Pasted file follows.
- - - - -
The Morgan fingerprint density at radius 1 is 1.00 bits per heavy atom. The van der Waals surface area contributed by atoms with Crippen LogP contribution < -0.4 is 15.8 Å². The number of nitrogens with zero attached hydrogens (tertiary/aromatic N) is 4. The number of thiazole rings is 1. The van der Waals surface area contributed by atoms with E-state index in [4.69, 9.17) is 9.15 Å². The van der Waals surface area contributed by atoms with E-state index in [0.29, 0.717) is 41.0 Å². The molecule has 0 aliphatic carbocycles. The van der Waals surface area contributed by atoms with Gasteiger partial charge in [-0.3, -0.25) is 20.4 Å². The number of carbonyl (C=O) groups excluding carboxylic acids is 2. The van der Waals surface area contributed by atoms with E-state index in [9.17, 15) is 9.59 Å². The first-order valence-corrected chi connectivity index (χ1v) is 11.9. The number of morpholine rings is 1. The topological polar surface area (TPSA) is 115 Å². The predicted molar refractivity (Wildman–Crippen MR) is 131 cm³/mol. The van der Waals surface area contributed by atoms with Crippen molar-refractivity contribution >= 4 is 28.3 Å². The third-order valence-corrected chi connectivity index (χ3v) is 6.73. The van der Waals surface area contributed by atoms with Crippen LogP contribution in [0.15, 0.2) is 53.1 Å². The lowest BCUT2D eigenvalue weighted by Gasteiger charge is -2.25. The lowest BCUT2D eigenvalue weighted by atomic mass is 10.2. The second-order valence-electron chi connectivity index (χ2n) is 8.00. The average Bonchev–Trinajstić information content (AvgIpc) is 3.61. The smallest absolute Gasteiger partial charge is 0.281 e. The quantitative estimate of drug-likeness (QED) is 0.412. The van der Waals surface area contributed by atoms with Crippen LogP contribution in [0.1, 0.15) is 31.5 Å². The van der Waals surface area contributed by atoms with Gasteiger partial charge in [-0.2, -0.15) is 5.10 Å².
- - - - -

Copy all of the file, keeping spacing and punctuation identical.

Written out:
The Morgan fingerprint density at radius 1 is 1.00 bits per heavy atom. The van der Waals surface area contributed by atoms with Crippen LogP contribution < -0.4 is 15.8 Å². The number of nitrogens with zero attached hydrogens (tertiary/aromatic N) is 4. The number of thiazole rings is 1. The van der Waals surface area contributed by atoms with E-state index in [4.69, 9.17) is 9.15 Å². The van der Waals surface area contributed by atoms with E-state index in [0.29, 0.717) is 41.0 Å². The molecule has 0 aliphatic carbocycles. The van der Waals surface area contributed by atoms with Gasteiger partial charge in [-0.3, -0.25) is 20.4 Å². The number of carbonyl (C=O) groups excluding carboxylic acids is 2. The van der Waals surface area contributed by atoms with E-state index in [9.17, 15) is 9.59 Å². The first-order valence-corrected chi connectivity index (χ1v) is 11.9. The number of morpholine rings is 1. The topological polar surface area (TPSA) is 115 Å². The predicted molar refractivity (Wildman–Crippen MR) is 131 cm³/mol. The van der Waals surface area contributed by atoms with Crippen molar-refractivity contribution >= 4 is 28.3 Å². The third-order valence-corrected chi connectivity index (χ3v) is 6.73. The van der Waals surface area contributed by atoms with Crippen LogP contribution in [0.15, 0.2) is 53.1 Å². The lowest BCUT2D eigenvalue weighted by Gasteiger charge is -2.25. The lowest BCUT2D eigenvalue weighted by atomic mass is 10.2. The second-order valence-electron chi connectivity index (χ2n) is 8.00. The average Bonchev–Trinajstić information content (AvgIpc) is 3.61. The smallest absolute Gasteiger partial charge is 0.281 e. The quantitative estimate of drug-likeness (QED) is 0.412. The van der Waals surface area contributed by atoms with Crippen LogP contribution in [0.1, 0.15) is 31.5 Å². The van der Waals surface area contributed by atoms with Gasteiger partial charge in [-0.2, -0.15) is 5.10 Å².